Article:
7.

Set. 

You don't have to use a setting powder for everyday makeup if you don't want to. Depending on the finish you want, you can decide to use setting powder or setting spray. If you're prone to under-eye creasing or slippery makeup, then powder might be for you. 

"It's also helpful to remember that powder products blend better on top of powder and cream products work best with other cream products," Patinkin adds. 

How to find a foundation for you.

As we mentioned, foundation is personal. Given the massive amount of foundations on the market, it's not always easy to find one that works for you in the first place. Here are a few things to keep in mind:

  • Skin tone: While there is certainly room for improvement, the beauty space has become more inclusive than it was a few years ago, especially in terms of shade range. Shop brands that offer a wide range of shades—both for your own benefit and to support this standard. 
  • Skin type: Skin type matters, too. As mentioned above, keep an eye out for the finish of the product. If you have oily skin, then a super-dewy finish might not fit your fancy. On the flip side, dry skin types might want to stay away from mattifying formulas, etc. 
  • Undertone: Get to know your skin's undertones. This will help you determine whether warm, cool, or neutral shades are the best for you. Once you know this, then you can select depth, finish, etc. Here's a helpful undertone quiz to get you started
  • Texture preference: Experiment with different textures (cream, powder, liquid, etc.) to find your favorite. 
  • Finish: Again, the finish matters. Most foundations will explicitly say what finish they have—from dewy to matte to neutral, etc. 
  • Coverage: There are plenty of foundations out there perfect for a barely there look, including tinted SPF. If you want a foundation that's full coverage, your best bet is liquid, cream, and stick formulas. 
  • Acne: If you're acne-prone, you'll want to be extra careful when picking a foundation. While not all comedogenic ingredients will break out every person, it's better to be safe than sorry. You can run the full ingredient list of your foundation (found online) through this pore-clogging ingredients checker from Acne Clinic NYC. 

Foundation tips.

Over the years of reporting on makeup and interviewing countless experts, we've collected a lengthy list of foundation tips at mbg. Here are a few of our favorites for even more guidance to help you set up your base like a pro:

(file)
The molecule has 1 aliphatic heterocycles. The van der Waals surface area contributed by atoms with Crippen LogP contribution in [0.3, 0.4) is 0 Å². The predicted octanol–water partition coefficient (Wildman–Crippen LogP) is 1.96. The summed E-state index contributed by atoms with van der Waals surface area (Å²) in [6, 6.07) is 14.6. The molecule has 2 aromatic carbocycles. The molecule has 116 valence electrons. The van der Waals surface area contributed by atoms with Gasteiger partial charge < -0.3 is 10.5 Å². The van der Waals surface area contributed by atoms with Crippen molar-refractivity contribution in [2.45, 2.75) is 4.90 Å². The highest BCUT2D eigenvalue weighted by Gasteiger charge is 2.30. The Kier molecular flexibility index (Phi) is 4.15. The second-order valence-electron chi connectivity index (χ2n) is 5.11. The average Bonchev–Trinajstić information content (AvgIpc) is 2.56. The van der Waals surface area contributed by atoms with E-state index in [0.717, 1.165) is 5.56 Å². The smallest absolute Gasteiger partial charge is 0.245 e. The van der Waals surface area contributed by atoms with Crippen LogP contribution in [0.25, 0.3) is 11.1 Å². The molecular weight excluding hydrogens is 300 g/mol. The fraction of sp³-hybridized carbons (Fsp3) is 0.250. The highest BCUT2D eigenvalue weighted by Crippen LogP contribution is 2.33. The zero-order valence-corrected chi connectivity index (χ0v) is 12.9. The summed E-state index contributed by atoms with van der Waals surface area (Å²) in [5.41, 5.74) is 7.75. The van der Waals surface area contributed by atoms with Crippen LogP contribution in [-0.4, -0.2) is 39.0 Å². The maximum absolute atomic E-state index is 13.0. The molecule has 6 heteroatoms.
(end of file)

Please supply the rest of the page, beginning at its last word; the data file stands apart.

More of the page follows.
• Combine a tinted SPF with your foundation for a natural finish that looks like a second skin—read more about that here
  • Apply your foundation at the same time as your blush and contour for seamless blending. This is also known as underpainting—read more here
  • Mix your foundation with a few drops of a humectant polyglutamic acid (PGA) serum for a boost in hydration and smooth application—read more here
  • Never mix oil-based products with silicone or water-based products unless you want pilling—read more here.
  • Apply your makeup in reverse order for a barely there look—read more here
  • Always clean your makeup tools including brushes and sponges—here's why.

The takeaway. 

At the end of the day, how you apply foundation comes down to personal preference. If you take time selecting your foundation to match your coverage goals, skin type, and undertone, any method will suffice—be it using hands, brushes, sponges, etc. Ready to shop? Here's a curated list of our top 13 clean foundations to get you started. 

Hannah Frye
Hannah Frye
mbg Assistant Beauty Editor

Hannah Frye is the Assistant Beauty Editor at mindbodygreen. She has a B.S. in journalism and a minor in women’s, gender, and queer studies from California Polytechnic State University, San Luis Obispo. Hannah has written across lifestyle sections including health, wellness, sustainability, personal development, and more. She previously interned for Almost 30, a top-rated health and wellness podcast. In her current role, Hannah reports on the latest beauty trends, holistic skincare approaches, must-have makeup products, and inclusivity in the beauty industry. She currently lives in New York City.